DC Shuttle …
Department of Education expands experimental sites initiative. The U.S. Department of Education announced that it will be testing the idea of awarding student financial aid for more nontraditional programs. This will allow funding for competency-based programs, prior-learning assessments or programs that blend direct assessment and credit-hour coursework. Under the experiment, the amount students earn in aid will not rely solely on the amount of time spent in the classroom, but rather on how much they are learning and contributing. The plan is part of the recent experimental sites initiative, which is a collaboration of ideas from the Education Department and a group of higher education institution leaders to help benefit nontraditional students, such as veterans, those who struggle academically or students from low-income families. “This initiative will enable institutions to try some of their best ideas and most promising practices to provide more students with the opportunity to pursue a higher education and become equipped for success in today’s workforce,” said Secretary of Education Arne Duncan.
House approves competency-based education bill. The House of Representatives passed two bills as part of efforts to reauthorize the Higher Education Act. The Advancing Competency-Based Education Demonstration Project Act of 2014 (H.R. 3136), which was passed unanimously, (first by voice vote, and then recorded at 414 to 0) would allow the Department of Education to waive certain financial aid requirements and set in place federally supported competency-based learning programs, which measure students’ level of knowledge and mastery of skills rather than classroom hours earned. As passed, the bill would provide federal funding to up to 30 experimental competency-based education programs. Many members expressed support for such programs because of what they can offer to nontraditional students. “Our veterans return from duty with particular skills, and we should reward them for that by allowing them to earn credits for the skills they’ve already received,” said bill sponsor Matt Salmon (R-AZ).
House Approves bill to streamline information provided to students. The House passed by voice vote the Strengthening Transparency in Higher Education Act (H.R. 4983). The bill would redesign the way the government distributes information about higher education costs to prospective students. Among other things, it requires the secretary of education to develop a College Dashboard website and keep it up to date with various information on participating higher education institutions, such as the average net price per year for undergraduate students and the average student loan debt incurred throughout enrollment. The bill would also require schools to report and publish the ratio of full-time instructors to part-time instructors teaching classes.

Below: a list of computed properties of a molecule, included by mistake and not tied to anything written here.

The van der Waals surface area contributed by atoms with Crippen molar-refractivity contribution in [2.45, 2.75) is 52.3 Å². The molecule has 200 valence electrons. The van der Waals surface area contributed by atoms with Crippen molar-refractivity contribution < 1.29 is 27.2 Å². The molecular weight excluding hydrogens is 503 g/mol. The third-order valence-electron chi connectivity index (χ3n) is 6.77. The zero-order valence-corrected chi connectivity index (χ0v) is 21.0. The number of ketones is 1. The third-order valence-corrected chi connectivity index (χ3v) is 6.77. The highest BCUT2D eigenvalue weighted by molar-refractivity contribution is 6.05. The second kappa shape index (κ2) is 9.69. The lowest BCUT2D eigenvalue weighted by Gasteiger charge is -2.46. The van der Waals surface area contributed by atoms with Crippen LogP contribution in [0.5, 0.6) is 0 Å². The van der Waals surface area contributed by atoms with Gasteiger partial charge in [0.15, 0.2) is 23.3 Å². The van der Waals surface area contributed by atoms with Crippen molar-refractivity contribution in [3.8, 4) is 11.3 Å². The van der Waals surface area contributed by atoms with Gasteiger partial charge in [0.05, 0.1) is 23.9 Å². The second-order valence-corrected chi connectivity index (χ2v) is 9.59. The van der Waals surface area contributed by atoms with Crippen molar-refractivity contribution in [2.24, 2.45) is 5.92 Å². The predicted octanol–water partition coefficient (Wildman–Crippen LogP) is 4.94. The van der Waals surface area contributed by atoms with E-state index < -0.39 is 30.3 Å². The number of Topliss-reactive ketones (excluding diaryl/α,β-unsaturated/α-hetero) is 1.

President signs Workforce Innovation and Opportunity Act. President Obama signed into law the Workforce Innovation and Opportunity Act (H.R. 803). According to the White House, the law will “improve business engagement and accountability across federally funded training programs.” It is intended to create economic opportunities for middle-class Americans, and will ensure that federal agencies use specific job-driven criteria to ensure that federal funds are used more effectively. The bill, which has supporters in both parties, was first introduced by Rep. Virginia Foxx, (R-NC). It passed the Senate by a vote of 95-3 on June 25 and the House by a vote of 415-6 on July 9.
New report on Common Core. The New America Foundation published a report that urges public schools and colleges to communicate and cooperate better with each other on defining what it means to be “college ready.” Common Core Goes to College: Building Better Connections between High School and Higher Education, authored by Lindsey Tepe, assesses the current landscape of the transition between high school and higher education, and asserts that there is room for improvement in aligning the two to help students succeed once they get to college. The 25-page report scrutinizes the many different assessments students undergo on the path from high school to college, such as exit exams, ACT and SAT and placement exams, and suggests that they should do more to benefit students. “If passing a state’s college- and career-ready assessment does not indicate that a student meets the state’s minimum eligibility requirements for higher education, it will undermine the standards as a true proxy for college readiness,” Tepe said. “Further, we should streamline our confusing financial aid process by aligning state financial aid qualifications with state high school assessments.”
We publish the DC Shuttle each week featuring higher ed news from Washington collected by the New England Council, of which NEBHE is a member. This edition is drawn from the Higher Education Update in the Council’s Weekly Washington Report of July 28, 2014.
Founded in 1925, the New England Council is a nonpartisan alliance of businesses, academic and health institutions, and public and private organizations throughout New England formed to promote economic growth and a high quality of life in the New England region. The Council’s mission is to identify and support federal public policies and articulate the voice of its membership regionally and nationally on important issues facing New England. For more information, please visit: www.newenglandcouncil.com.